Everybody wants transparency. That is what drives the growth of any economy and what has kept the growth of our economy stultified for a long time. It is exciting for me that we will be at a point at which we will have regulations governing transparency. However, for us, it is a cultural change that needs to happen over time. Laws and regulations on governance have always been in place, but people have ignored them because of lack of implementation. Corruption, transparency and ethics are a big issue in the country but we hope we will see a noticeable change in our lifetime. We are talking about a change now and putting clear regulations in place to drive it.

Are you interested in marginal fields?
Of course. For any operator, the dream is asset replacement. There is a lifetime to my reserves. I do not want to be in business for only a decade and then fizzle out. We are all waiting in anticipation of the announcement for the next bid round and hope that there will be a level playing field for everyone. We are quite excited about it and we hope to participate.

How can local companies manage with higher costs than some competitors?
Local companies can form strategic partnerships with service companies in a bid to utilise their services. They can also continue to focus on cost control and prioritise their activities.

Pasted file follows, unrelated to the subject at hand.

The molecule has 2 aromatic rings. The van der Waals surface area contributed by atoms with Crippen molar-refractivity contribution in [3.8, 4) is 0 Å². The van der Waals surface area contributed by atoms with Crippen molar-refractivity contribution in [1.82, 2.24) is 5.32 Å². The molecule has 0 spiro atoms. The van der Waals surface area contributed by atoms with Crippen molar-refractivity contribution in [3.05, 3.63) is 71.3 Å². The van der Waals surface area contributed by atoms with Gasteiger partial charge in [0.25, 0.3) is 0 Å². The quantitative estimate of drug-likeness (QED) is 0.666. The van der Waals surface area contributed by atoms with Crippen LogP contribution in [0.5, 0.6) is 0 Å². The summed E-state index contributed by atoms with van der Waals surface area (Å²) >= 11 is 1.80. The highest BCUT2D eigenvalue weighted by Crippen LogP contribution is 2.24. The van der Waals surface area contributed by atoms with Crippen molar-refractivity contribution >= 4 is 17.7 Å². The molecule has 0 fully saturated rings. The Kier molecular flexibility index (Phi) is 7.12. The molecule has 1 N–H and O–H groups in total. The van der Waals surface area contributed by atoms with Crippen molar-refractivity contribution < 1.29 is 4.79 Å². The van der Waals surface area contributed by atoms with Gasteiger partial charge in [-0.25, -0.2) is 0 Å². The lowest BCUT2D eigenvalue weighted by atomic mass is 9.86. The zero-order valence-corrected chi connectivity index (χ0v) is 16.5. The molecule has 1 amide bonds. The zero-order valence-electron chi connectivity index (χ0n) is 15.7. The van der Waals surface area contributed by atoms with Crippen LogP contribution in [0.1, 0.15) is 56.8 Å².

I wish that in the interest of growing the oil and gas industry that the international service companies will reserve some of their portfolios to work with indigenous companies such as ours. For example, they could offer us deferred payment terms or other attractive options to enable us harness their technical competence in order to develop our assets.
I am hoping that these companies know that it is in everyone’s interest to grow the industry. The funding issue and higher cost are problems that we have and we must find creative ways to solve. To attract that kind of funding, indigenous companies will need to show credibility and responsibility and continue with our cost-cutting measures.

How is the gas industry developing?
We have had a lot of interest from gas companies, especially in the CNG and mini-LNG space, in the past year. It is exciting and it appears to me that gas is growing more rapidly than oil in this environment. The government is going along with this agenda, talking to the industry more and creating incentives for them. The number of people who are coming to offer us gas solutions is encouraging and it is exciting to the point that we are wondering whether we should keep our gas and process it ourselves.